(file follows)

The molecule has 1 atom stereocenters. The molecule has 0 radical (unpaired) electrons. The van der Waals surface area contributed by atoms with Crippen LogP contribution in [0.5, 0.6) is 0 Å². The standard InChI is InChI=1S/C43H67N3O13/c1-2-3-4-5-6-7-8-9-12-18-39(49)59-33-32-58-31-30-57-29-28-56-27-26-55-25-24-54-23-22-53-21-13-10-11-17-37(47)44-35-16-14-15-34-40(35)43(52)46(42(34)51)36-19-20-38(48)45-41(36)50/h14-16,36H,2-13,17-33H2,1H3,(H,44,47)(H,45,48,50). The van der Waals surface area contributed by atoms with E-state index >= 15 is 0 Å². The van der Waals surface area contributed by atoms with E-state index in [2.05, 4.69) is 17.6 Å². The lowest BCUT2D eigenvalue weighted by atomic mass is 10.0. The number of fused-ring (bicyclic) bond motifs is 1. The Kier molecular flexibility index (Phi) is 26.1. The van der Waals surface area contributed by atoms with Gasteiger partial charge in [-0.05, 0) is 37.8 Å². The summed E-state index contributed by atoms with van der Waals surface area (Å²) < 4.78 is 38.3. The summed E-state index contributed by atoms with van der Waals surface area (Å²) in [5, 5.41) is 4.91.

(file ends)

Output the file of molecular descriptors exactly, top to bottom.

The molecule has 1 atom stereocenters. The molecule has 0 radical (unpaired) electrons. The van der Waals surface area contributed by atoms with Crippen LogP contribution in [0.5, 0.6) is 0 Å². The standard InChI is InChI=1S/C43H67N3O13/c1-2-3-4-5-6-7-8-9-12-18-39(49)59-33-32-58-31-30-57-29-28-56-27-26-55-25-24-54-23-22-53-21-13-10-11-17-37(47)44-35-16-14-15-34-40(35)43(52)46(42(34)51)36-19-20-38(48)45-41(36)50/h14-16,36H,2-13,17-33H2,1H3,(H,44,47)(H,45,48,50). The van der Waals surface area contributed by atoms with E-state index >= 15 is 0 Å². The van der Waals surface area contributed by atoms with E-state index in [2.05, 4.69) is 17.6 Å². The lowest BCUT2D eigenvalue weighted by atomic mass is 10.0. The number of fused-ring (bicyclic) bond motifs is 1. The Kier molecular flexibility index (Phi) is 26.1. The van der Waals surface area contributed by atoms with Gasteiger partial charge in [-0.05, 0) is 37.8 Å². The summed E-state index contributed by atoms with van der Waals surface area (Å²) < 4.78 is 38.3. The summed E-state index contributed by atoms with van der Waals surface area (Å²) in [5, 5.41) is 4.91.